Going Solar

It wasn’t my intention to make California my home when I first came here. Traveling around the country and taking the scenic route whenever possible with the help of my trusted and road-worn atlas, I first set eyes on the Pacific Ocean after crossing the deserts of California and driving the meandering road from Ojai. The mountains seemed rather impressive, especially so close to the ocean. And so much sunshine! Coming from New England, where it rains an average of 151 days a year and the days can be short and gray much of the winter, the sunny days made me fall in love with the area. All these years later, I still love this area in part because of the climate and the landscape.

I’ve written about the wide variety of energy sources available. Some, like coal and nuclear energy, have been phasing out slowly in recent years. Coal mining is resource intensive, and there are health risks associated with coal that have long-lasting impacts on both human and environmental health. With nuclear energy, the closure of power plants and disposing of the excess uranium are the cost-intensive elements. We only use a small fraction of the energy that uranium produces in nuclear energy—the rest is disposed of as hazardous waste.

California is a leader in renewable energy. The state’s goal is to have a 50 percent renewable energy portfolio across all utility providers by 2030. Municipalities, businesses and homeowners will all have to work together to meet this aggressive goal. There is more than one approach to increasing renewable energy sources. In my March 2016 column, I wrote about community choice energy, which is currently being explored for the tri-county area.

Solar energy has been around for a while now, and the technology continues to improve. I remember reading an article years ago about a car powered by the sun and being fascinated by the concept. Seeing solar on homes and businesses is common now, but taking the first step to solar can be intimidating, and each home or business owner must decide if solar is the right choice. While southern California has plenty of sunny days, you might have a heavily shaded roof, or perhaps your roof isn’t south facing. Clay tile roofs also present a challenge for installing solar. The next step is deciding how much energy you want to generate with solar panels.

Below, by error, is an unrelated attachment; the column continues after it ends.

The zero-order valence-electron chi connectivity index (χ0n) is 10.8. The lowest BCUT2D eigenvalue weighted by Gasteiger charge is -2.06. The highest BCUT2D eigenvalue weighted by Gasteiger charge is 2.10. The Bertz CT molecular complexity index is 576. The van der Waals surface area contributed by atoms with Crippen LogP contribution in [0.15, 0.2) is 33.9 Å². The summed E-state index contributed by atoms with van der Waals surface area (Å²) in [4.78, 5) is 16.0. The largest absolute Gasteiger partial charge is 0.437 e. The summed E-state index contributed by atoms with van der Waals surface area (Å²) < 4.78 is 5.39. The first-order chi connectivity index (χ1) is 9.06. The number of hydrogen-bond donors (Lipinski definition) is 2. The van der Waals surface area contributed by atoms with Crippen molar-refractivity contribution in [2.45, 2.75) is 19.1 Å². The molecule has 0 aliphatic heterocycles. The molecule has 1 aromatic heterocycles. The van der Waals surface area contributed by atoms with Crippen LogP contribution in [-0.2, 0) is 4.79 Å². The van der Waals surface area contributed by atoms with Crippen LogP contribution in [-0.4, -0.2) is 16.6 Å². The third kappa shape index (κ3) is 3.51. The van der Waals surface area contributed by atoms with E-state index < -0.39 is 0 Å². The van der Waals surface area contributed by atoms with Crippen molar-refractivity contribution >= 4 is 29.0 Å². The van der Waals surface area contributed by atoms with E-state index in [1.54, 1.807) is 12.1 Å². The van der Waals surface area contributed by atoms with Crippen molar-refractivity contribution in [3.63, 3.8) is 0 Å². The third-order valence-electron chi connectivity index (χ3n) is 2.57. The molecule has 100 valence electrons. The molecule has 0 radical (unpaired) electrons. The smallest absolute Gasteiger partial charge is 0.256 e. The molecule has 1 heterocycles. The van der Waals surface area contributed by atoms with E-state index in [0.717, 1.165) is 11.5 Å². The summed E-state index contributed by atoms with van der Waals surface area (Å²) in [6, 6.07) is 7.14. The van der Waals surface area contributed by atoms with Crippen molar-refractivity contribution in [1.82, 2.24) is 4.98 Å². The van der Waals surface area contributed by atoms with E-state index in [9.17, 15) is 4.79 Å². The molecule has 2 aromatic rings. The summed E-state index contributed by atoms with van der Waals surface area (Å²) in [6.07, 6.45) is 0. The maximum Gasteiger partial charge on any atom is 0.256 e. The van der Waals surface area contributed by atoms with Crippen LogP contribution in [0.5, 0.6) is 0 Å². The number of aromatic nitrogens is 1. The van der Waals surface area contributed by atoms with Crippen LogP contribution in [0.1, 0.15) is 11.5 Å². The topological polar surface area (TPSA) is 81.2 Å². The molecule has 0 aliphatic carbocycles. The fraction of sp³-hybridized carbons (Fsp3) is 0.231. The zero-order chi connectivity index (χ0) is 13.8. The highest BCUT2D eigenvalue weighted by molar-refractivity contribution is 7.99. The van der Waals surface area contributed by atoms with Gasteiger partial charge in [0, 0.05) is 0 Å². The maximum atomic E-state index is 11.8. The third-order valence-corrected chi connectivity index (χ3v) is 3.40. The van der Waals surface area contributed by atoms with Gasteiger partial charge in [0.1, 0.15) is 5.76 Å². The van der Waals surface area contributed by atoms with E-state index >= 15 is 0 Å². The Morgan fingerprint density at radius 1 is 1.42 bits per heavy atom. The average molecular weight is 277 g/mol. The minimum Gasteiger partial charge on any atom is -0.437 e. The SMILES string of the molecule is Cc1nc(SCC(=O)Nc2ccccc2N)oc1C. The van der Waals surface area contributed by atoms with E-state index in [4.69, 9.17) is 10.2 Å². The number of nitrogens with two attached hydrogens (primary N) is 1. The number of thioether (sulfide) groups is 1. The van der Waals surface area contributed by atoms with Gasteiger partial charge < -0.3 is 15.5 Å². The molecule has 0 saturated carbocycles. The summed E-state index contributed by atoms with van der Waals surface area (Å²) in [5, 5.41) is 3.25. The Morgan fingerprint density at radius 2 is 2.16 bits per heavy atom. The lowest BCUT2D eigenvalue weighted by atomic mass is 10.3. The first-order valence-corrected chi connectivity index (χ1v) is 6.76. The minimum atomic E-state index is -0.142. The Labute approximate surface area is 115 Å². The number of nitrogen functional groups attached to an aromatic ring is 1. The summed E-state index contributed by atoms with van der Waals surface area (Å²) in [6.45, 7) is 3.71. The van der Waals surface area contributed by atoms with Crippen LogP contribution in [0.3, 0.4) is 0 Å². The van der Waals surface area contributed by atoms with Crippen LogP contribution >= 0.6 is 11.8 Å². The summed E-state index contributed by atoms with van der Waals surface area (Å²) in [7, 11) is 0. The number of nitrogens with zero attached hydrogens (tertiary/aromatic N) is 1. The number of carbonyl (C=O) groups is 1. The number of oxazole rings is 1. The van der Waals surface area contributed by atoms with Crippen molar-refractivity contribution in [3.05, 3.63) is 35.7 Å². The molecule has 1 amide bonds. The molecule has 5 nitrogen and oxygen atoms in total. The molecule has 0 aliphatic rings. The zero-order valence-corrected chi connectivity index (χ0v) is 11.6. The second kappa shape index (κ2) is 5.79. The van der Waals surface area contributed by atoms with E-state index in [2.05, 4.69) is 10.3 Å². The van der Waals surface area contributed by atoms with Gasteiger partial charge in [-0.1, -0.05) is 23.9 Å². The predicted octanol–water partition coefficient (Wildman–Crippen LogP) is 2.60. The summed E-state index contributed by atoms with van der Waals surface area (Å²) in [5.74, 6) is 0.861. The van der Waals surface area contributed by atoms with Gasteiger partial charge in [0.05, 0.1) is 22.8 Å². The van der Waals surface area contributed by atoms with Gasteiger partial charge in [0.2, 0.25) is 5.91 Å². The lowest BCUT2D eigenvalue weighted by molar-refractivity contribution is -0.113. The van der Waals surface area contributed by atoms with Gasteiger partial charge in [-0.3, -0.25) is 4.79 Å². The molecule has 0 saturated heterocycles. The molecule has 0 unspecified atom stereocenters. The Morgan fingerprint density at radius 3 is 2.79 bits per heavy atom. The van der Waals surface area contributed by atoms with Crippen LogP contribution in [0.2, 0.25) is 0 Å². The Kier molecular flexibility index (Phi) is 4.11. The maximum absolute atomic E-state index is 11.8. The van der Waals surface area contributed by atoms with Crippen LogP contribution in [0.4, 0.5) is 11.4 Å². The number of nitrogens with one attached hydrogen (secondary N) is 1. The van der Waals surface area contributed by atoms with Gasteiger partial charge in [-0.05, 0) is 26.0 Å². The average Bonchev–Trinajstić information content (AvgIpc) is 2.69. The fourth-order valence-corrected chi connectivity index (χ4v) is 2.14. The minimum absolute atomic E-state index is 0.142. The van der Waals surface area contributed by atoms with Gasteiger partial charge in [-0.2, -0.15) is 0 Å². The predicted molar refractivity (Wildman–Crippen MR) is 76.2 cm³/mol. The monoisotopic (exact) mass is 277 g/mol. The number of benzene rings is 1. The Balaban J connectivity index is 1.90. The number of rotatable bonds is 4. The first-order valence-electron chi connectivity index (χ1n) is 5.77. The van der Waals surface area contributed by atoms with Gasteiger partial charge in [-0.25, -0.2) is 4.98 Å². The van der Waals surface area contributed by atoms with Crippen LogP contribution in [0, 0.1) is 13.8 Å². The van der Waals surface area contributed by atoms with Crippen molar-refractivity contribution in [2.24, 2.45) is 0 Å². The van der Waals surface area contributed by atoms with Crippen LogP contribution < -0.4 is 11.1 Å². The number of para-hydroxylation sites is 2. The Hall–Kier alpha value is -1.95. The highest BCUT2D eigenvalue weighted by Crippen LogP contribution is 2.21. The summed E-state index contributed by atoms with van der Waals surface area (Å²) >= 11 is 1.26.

As with any energy source, there are pros and cons to solar panels (such as keeping them clean so they continue to operate at their full capacity). One of the cons is expense, but the price has dropped significantly over the last decade. Add to that the benefits of reducing electricity bills, reducing your carbon footprint and the associated air quality and health benefits, and the switch becomes more attractive.

One common misconception about solar panels is that once installed, you will have no utility bill and always have energy. This is not necessarily the case. Installing solar panels means that your home or business will generate energy during sunny daylight hours, and any excess you produce goes back to the grid. However, you are not producing electricity when it is dark, and that energy isn’t stored on the utility grid specifically for your use. Buildings with solar panels installed are still using the utility provider’s grid delivery system, and there is a fee for that. While installing solar greatly reduces your energy bill, it does not eliminate it.

If you have a home and are looking for energy reliability—meaning you want to be off the grid entirely and be able to produce and use your own energy—then you will need to take another step and consider battery storage. While battery storage has been around for a while, it is still a fairly new technology and thus not cheap. But if your goal is to produce your own energy, there are several local companies that can provide information about what will fit your needs.

If solar is something that you are considering, I suggest attending one of the workshops for Solarize Santa Barbara, put on by the nonprofit Community Environmental Council. They provide an overview of what to look for, and they also work with local vendors to provide a good price to homeowners. You can visit solarizesb.org for more information, or attend the local workshop on Wednesday, July 26 at 7 p.m. at the Veterans Memorial Building, 941 Walnut Ave.

Erin Maker is the Environmental Coordinator for the City of Carpinteria. She studied biology after discovering her love of nature and science while growing up in Vermont.  Always interested in improving water quality and recycling, she currently oversees the City’s Watershed Management and Solid Waste Programs. For more information, contact Erin at erinm@ci.carpinteria.ca.us, (805) 684-5405 x415.

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